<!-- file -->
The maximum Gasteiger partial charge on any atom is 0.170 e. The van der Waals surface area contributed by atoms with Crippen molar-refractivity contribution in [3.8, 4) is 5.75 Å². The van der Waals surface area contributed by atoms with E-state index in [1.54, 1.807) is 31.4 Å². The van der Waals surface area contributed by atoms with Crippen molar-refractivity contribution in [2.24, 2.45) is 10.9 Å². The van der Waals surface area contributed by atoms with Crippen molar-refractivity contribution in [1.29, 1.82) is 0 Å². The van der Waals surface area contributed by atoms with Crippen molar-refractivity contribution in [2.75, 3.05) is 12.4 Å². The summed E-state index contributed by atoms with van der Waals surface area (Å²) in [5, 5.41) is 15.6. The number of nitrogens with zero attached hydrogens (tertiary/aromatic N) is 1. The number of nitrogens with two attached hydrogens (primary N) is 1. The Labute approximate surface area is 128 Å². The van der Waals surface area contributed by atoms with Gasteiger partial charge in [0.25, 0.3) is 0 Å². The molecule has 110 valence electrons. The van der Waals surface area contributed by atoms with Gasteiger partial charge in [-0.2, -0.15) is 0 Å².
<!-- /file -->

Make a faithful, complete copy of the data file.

The maximum Gasteiger partial charge on any atom is 0.170 e. The van der Waals surface area contributed by atoms with Crippen molar-refractivity contribution in [3.8, 4) is 5.75 Å². The van der Waals surface area contributed by atoms with E-state index in [1.54, 1.807) is 31.4 Å². The van der Waals surface area contributed by atoms with Crippen molar-refractivity contribution in [2.24, 2.45) is 10.9 Å². The van der Waals surface area contributed by atoms with Crippen molar-refractivity contribution in [1.29, 1.82) is 0 Å². The van der Waals surface area contributed by atoms with Crippen molar-refractivity contribution in [2.75, 3.05) is 12.4 Å². The summed E-state index contributed by atoms with van der Waals surface area (Å²) in [5, 5.41) is 15.6. The number of nitrogens with zero attached hydrogens (tertiary/aromatic N) is 1. The number of nitrogens with two attached hydrogens (primary N) is 1. The Labute approximate surface area is 128 Å². The van der Waals surface area contributed by atoms with Gasteiger partial charge in [0.25, 0.3) is 0 Å². The molecule has 110 valence electrons. The van der Waals surface area contributed by atoms with Gasteiger partial charge in [-0.2, -0.15) is 0 Å².